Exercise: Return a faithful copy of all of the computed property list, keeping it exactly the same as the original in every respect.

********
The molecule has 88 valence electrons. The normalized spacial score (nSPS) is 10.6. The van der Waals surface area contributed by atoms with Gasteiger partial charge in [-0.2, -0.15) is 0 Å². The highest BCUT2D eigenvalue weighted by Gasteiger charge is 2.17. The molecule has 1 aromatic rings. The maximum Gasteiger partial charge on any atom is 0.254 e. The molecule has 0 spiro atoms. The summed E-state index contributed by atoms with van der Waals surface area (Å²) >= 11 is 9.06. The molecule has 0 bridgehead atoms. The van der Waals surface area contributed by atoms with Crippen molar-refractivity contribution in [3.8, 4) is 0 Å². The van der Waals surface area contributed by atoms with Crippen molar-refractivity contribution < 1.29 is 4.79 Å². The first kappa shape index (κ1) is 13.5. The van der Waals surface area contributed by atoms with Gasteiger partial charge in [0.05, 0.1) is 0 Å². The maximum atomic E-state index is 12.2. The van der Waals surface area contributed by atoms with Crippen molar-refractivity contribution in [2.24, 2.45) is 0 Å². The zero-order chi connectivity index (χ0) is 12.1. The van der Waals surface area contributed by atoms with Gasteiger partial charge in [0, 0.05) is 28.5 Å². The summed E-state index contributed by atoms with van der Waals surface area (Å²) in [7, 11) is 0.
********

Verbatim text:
The molecule has 88 valence electrons. The normalized spacial score (nSPS) is 10.6. The van der Waals surface area contributed by atoms with Gasteiger partial charge in [-0.2, -0.15) is 0 Å². The highest BCUT2D eigenvalue weighted by Gasteiger charge is 2.17. The molecule has 1 aromatic rings. The maximum Gasteiger partial charge on any atom is 0.254 e. The molecule has 0 spiro atoms. The summed E-state index contributed by atoms with van der Waals surface area (Å²) >= 11 is 9.06. The molecule has 0 bridgehead atoms. The van der Waals surface area contributed by atoms with Crippen molar-refractivity contribution in [3.8, 4) is 0 Å². The van der Waals surface area contributed by atoms with Crippen molar-refractivity contribution < 1.29 is 4.79 Å². The first kappa shape index (κ1) is 13.5. The van der Waals surface area contributed by atoms with Gasteiger partial charge in [0.05, 0.1) is 0 Å². The maximum atomic E-state index is 12.2. The van der Waals surface area contributed by atoms with Crippen molar-refractivity contribution in [2.24, 2.45) is 0 Å². The zero-order chi connectivity index (χ0) is 12.1. The van der Waals surface area contributed by atoms with Gasteiger partial charge in [0, 0.05) is 28.5 Å². The summed E-state index contributed by atoms with van der Waals surface area (Å²) in [7, 11) is 0.